Land of the Giants: Dutch Tower over Americans
Americans are getting shorter, but does height equal health for the Dutch?
June 19, 2007 — -- When you think tall, you probably think America. Tallest buildings. Tallest athletes. Tallest population.
But no longer. A new study, conducted by the University of Munich and Princeton University, discovered that when it comes to height, Americans are coming up short -- literally.
The study found that partially because of lifestyle, America has the shortest population in the industrialized world.
Today, to find the world's tallest people, you have to look beyond the windmills, wooden shoes, and wheels of cheese … to tiny Holland.
That's right. The Dutch. And they're not just taller than Americans, they're towering over Americans.
In Amsterdam, even at six-foot-three, I had to get used to looking up, especially to the president of the Dutch Tall People's Club, six-foot-11 Paul van Sprundel.
When I asked Paul whether there's a part of him who looks down and says "Well, Holland is doing a lot better than America," he said without blinking an eye, "Well, a lot better. I don't know, but, you know, a lot of people from their own perspective, in their own country, say, 'I am tall,' and then they meet us and say, 'Whoa, you're really tall.'"
It turns out Americans haven't been the tallest people in the world for nearly 50 years. And even worse, every year, we're falling shorter of the top.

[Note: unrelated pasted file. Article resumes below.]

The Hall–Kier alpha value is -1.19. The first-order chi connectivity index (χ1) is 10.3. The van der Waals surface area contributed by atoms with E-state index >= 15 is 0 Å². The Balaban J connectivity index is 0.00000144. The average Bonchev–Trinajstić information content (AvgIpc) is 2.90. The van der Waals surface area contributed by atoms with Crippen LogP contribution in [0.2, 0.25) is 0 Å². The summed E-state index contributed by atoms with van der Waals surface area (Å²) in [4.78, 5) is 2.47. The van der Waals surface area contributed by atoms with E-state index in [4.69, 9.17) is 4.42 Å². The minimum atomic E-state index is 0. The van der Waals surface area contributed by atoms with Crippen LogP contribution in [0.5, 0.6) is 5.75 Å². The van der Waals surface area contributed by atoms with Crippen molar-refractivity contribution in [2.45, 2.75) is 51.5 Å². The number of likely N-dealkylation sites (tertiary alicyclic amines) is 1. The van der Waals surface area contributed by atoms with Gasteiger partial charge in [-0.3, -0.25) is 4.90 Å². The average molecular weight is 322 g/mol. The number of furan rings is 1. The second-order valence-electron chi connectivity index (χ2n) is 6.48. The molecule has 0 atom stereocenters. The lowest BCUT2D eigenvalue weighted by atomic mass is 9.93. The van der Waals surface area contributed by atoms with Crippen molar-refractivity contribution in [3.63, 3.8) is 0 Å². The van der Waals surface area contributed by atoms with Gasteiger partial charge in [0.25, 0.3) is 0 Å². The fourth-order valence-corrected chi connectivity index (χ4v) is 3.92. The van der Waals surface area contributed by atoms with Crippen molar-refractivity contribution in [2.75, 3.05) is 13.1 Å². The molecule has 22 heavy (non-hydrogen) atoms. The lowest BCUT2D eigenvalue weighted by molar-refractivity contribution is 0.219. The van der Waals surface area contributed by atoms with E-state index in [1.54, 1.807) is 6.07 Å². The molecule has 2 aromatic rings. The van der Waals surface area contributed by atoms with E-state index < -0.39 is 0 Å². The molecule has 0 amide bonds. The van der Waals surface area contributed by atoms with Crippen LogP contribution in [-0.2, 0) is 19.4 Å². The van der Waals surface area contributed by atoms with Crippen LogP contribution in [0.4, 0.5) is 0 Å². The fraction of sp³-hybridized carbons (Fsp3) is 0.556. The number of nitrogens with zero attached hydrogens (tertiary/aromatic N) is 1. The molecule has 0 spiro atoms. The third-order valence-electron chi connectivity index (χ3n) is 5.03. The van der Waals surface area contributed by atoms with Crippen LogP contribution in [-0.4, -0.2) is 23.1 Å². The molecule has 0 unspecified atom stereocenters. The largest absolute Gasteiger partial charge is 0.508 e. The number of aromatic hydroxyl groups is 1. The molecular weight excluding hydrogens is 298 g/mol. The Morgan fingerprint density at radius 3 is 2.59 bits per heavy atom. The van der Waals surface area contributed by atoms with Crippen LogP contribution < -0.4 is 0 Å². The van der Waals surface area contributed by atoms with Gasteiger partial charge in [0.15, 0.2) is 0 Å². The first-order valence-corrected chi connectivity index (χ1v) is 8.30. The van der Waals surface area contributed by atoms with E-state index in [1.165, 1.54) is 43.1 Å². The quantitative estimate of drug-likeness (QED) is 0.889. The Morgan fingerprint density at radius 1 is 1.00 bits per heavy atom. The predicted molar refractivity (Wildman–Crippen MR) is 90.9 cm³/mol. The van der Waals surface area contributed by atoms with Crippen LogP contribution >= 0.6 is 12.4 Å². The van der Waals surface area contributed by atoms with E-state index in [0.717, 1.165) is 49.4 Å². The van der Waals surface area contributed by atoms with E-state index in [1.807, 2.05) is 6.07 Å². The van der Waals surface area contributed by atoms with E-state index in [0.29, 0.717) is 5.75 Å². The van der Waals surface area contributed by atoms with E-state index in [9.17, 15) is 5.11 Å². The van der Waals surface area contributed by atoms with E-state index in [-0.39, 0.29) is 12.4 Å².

Today, the average Dutch man is six-foot-one, followed by the Danish, at six-feet. Americans measure up to just five-foot-10. Further behind, but catching up rapidly, are the Japanese, at about five-foot-seven.
You can see the growth of the Dutch etched into the architecture in Amsterdam. In buildings built in the 1600s, I can barely get through the door bending over.
But as the generations passed and the Dutch people grew, so did their doorways. Today, the new minimum required height for doorways to homes and businesses is seven feet, eight inches, which made me feel really short wherever I went.
A nation's average height is about more than bragging rights. Historians have found height to be about the best single indicator of a nation's success, reflecting not just wealth but overall health and well-being.
Professor George Maat of Holland's Leiden University has been tracing this back hundreds of years by looking at our ancestors' skeletons.
ABC News Live
24/7 coverage of breaking news and live events